The numbers now prove that all three of these pundits were correct. As much as 50% of mobile search is happening in apps today. In March, a remarkably small 18.5% of all smartphone and tablet usage was in the browser; the rest was through apps. Nearly half of smartphone owners today shop using mobile apps. The international wireless association GSMA reported as far back as 2011 that second only to texting (and even more than actual calls), native apps comprise the highest level of smartphone activity. Yelp’s CEO Jeremy Stoppelman told Wall Street on August 2 that a majority of weekend searches now come in through its mobile app and that “by choosing the Yelp app people are bypassing search engines and consequently their engagement is higher.” Even venerable Craigslist is today battling mobile apps.
So mobile Web search is either dead or dying. That’s in part, as explained in the next bullet, because mobile users need, want and expect immediate answers, not a listing of URLs for browsing. Blue links just do not cut it anymore when users are mobile.
We’ve written previously about the Computer Fraud and Abuse Act (CFAA) being limited by judicial interpretation, especially for employers as civil plaintiffs, and offered tips on alternatives to controlling unauthorized access to or use of enterprise IT systems by employees. Reports Of The Computer Fraud and Abuse Act’s Demise Have Been Greatly Exaggerated | Information Intersection. The terrain is getting even murkier.
The Court of Appeals for the Ninth Circuit last April in Nosal gave the statute a limited construction, holding that the “exceeds authorized access” offense is “limited to violations of restrictions on access to information, and not restrictions on its use.” That may make sense from the perspective of a law dating to 1984 and initially designed to criminalize physical damage to computing systems, but not from the perspective of how courts transition precedent from one technical era into another. The CFAA is not that old. Yet already we are confronted with an increasing conflict as to its basic scope when applied to civil remedies for insiders who exceed their authority and injure corporate good will or IP. Indeed, cybersecurity experts often warn that the greatest threats to business IT systems and the information they store arise not from hackers, but dishonest or disaffected employees, even “well-meaning insiders.”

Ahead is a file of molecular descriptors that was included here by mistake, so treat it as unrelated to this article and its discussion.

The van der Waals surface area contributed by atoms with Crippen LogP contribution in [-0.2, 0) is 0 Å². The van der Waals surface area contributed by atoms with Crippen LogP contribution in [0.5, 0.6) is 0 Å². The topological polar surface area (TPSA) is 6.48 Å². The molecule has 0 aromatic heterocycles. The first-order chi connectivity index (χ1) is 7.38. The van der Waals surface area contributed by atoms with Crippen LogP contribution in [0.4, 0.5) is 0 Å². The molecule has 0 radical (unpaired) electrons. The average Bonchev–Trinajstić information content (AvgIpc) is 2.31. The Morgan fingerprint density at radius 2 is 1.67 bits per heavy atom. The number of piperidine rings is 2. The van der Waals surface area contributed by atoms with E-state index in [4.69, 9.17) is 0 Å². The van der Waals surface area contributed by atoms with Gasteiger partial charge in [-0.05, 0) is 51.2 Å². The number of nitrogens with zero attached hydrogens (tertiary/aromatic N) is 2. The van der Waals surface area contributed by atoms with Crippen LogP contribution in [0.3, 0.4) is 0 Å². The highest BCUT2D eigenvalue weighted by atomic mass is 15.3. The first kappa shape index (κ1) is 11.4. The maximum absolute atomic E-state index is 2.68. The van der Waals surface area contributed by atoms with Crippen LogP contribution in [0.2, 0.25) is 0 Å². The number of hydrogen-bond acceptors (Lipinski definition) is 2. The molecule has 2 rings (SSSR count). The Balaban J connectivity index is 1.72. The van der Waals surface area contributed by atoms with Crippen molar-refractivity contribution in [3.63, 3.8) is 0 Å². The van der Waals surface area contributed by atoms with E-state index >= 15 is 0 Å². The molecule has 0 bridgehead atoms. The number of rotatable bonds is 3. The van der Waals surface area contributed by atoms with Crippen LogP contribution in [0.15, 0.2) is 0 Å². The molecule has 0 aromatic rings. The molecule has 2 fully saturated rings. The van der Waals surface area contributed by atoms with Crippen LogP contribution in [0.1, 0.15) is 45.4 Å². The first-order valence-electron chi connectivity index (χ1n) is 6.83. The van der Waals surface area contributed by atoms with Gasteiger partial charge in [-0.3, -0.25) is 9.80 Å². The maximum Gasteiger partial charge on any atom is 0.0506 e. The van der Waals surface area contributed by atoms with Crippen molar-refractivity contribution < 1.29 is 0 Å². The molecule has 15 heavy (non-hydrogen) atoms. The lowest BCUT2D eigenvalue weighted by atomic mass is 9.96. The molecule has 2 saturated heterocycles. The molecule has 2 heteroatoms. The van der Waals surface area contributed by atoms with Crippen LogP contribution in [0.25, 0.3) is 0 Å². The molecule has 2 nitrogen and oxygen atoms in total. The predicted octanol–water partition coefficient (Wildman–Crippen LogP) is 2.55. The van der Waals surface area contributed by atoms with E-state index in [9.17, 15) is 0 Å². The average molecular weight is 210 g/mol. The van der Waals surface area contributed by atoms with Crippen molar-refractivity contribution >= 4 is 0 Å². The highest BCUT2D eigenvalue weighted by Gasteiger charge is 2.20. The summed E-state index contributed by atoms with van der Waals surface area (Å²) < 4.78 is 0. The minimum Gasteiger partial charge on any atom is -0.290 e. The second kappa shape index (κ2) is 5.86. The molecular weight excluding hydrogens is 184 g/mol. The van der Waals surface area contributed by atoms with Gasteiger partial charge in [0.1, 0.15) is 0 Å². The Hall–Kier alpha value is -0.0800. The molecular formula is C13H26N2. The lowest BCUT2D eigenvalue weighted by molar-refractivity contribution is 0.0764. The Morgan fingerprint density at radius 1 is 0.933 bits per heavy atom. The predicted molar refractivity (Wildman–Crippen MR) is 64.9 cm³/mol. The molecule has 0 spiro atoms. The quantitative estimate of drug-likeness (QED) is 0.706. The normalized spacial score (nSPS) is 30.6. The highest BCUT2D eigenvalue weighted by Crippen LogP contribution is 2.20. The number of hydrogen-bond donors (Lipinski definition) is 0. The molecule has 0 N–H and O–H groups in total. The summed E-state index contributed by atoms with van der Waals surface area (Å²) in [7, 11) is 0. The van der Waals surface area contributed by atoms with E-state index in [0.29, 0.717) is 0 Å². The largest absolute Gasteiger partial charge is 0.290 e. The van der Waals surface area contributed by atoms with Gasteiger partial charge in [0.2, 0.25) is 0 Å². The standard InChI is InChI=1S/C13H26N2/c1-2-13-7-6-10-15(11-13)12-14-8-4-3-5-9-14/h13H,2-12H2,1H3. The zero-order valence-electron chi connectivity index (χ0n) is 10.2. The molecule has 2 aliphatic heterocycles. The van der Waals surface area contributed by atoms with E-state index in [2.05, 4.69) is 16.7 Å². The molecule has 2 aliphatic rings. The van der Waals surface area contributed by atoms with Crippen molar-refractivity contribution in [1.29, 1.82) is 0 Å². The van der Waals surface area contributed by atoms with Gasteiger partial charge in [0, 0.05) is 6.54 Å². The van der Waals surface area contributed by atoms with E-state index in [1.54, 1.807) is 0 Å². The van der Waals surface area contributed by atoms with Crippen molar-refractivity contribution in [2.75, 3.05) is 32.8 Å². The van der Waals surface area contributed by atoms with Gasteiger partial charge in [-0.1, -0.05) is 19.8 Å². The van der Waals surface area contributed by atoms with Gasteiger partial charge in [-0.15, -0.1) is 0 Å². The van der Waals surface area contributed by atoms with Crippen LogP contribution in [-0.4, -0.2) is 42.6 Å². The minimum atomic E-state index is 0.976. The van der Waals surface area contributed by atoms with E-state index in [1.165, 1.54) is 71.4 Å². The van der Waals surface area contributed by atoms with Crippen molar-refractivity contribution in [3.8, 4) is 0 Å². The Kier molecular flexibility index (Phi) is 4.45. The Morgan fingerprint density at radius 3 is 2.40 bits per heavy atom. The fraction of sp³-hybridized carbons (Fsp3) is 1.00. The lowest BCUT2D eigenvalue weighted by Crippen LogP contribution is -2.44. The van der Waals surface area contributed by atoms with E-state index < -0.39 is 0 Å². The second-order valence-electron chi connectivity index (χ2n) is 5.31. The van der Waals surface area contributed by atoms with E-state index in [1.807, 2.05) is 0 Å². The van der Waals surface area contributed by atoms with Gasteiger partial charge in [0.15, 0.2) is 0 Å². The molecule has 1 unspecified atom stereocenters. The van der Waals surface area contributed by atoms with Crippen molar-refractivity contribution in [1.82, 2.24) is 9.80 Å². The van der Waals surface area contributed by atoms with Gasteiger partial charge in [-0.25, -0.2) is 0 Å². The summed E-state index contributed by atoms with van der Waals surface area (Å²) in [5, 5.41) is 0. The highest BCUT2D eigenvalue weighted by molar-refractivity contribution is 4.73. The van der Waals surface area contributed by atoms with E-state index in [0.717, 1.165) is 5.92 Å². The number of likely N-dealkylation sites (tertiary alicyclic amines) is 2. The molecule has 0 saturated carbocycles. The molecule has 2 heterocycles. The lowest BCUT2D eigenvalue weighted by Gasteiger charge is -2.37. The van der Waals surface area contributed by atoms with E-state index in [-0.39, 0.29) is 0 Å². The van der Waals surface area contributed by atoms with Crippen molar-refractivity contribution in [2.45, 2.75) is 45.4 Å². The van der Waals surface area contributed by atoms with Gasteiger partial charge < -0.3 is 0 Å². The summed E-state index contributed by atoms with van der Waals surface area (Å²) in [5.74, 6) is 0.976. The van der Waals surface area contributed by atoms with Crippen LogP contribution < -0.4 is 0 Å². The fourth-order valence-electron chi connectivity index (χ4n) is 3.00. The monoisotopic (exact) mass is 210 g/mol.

For decades Penn State football fans claimed their program was different, better and purer than others-a model for all college sports. But former FBI director Louis Freeh’s 267-page report blew a hole through that claim last Thursday. It is withering, thorough, believable: When Nittany Lions coach Joe Paterno, school president Graham Spanier and others were told that Sandusky was molesting children, they all felt bad. For Sandusky.
The whole Sandusky scandal is revolting. This quote from Michael Rosenberg of Sports Illustrated captures the disgust which most Americans feel towards the once-proud institution. Joe’s family protests, but taking down his statue and revoking the record-setting coaching victories was the least that could be done to restore some modicum of respect to college football.